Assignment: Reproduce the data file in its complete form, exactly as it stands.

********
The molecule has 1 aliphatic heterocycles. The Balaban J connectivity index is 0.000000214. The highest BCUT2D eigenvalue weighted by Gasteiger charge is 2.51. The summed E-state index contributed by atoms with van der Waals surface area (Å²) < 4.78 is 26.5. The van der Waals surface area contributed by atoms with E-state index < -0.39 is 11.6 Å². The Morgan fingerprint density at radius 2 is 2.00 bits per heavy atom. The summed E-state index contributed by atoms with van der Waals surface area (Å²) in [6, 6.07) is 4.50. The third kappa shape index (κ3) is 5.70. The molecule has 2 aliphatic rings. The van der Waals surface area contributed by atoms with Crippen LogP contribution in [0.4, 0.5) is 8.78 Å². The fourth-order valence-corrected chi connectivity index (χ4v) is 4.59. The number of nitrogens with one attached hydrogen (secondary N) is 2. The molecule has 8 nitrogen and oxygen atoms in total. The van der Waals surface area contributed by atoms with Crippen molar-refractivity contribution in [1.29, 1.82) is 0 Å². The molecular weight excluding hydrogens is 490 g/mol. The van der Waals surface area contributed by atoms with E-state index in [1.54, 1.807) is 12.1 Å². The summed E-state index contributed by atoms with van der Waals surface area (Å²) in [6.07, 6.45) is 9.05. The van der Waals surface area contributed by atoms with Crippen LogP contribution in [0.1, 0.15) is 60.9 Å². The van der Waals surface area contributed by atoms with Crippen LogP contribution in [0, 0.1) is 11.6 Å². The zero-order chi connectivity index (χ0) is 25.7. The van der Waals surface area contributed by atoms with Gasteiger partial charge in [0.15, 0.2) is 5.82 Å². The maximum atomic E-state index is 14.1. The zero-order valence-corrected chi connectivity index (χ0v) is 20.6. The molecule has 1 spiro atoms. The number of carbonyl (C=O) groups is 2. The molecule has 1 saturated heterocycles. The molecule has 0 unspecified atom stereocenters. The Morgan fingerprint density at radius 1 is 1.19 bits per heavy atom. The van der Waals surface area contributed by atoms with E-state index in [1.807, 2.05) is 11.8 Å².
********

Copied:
The molecule has 1 aliphatic heterocycles. The Balaban J connectivity index is 0.000000214. The highest BCUT2D eigenvalue weighted by Gasteiger charge is 2.51. The summed E-state index contributed by atoms with van der Waals surface area (Å²) < 4.78 is 26.5. The van der Waals surface area contributed by atoms with E-state index < -0.39 is 11.6 Å². The Morgan fingerprint density at radius 2 is 2.00 bits per heavy atom. The summed E-state index contributed by atoms with van der Waals surface area (Å²) in [6, 6.07) is 4.50. The third kappa shape index (κ3) is 5.70. The molecule has 2 aliphatic rings. The van der Waals surface area contributed by atoms with Crippen LogP contribution in [0.4, 0.5) is 8.78 Å². The fourth-order valence-corrected chi connectivity index (χ4v) is 4.59. The number of nitrogens with one attached hydrogen (secondary N) is 2. The molecule has 8 nitrogen and oxygen atoms in total. The van der Waals surface area contributed by atoms with Crippen molar-refractivity contribution in [1.29, 1.82) is 0 Å². The molecular weight excluding hydrogens is 490 g/mol. The van der Waals surface area contributed by atoms with E-state index in [1.54, 1.807) is 12.1 Å². The summed E-state index contributed by atoms with van der Waals surface area (Å²) in [6.07, 6.45) is 9.05. The van der Waals surface area contributed by atoms with Crippen LogP contribution in [0.1, 0.15) is 60.9 Å². The van der Waals surface area contributed by atoms with Crippen LogP contribution in [0, 0.1) is 11.6 Å². The zero-order chi connectivity index (χ0) is 25.7. The van der Waals surface area contributed by atoms with Gasteiger partial charge in [0.15, 0.2) is 5.82 Å². The maximum atomic E-state index is 14.1. The zero-order valence-corrected chi connectivity index (χ0v) is 20.6. The molecule has 1 spiro atoms. The number of carbonyl (C=O) groups is 2. The molecule has 1 saturated heterocycles. The molecule has 0 unspecified atom stereocenters. The Morgan fingerprint density at radius 1 is 1.19 bits per heavy atom. The van der Waals surface area contributed by atoms with E-state index in [1.807, 2.05) is 11.8 Å².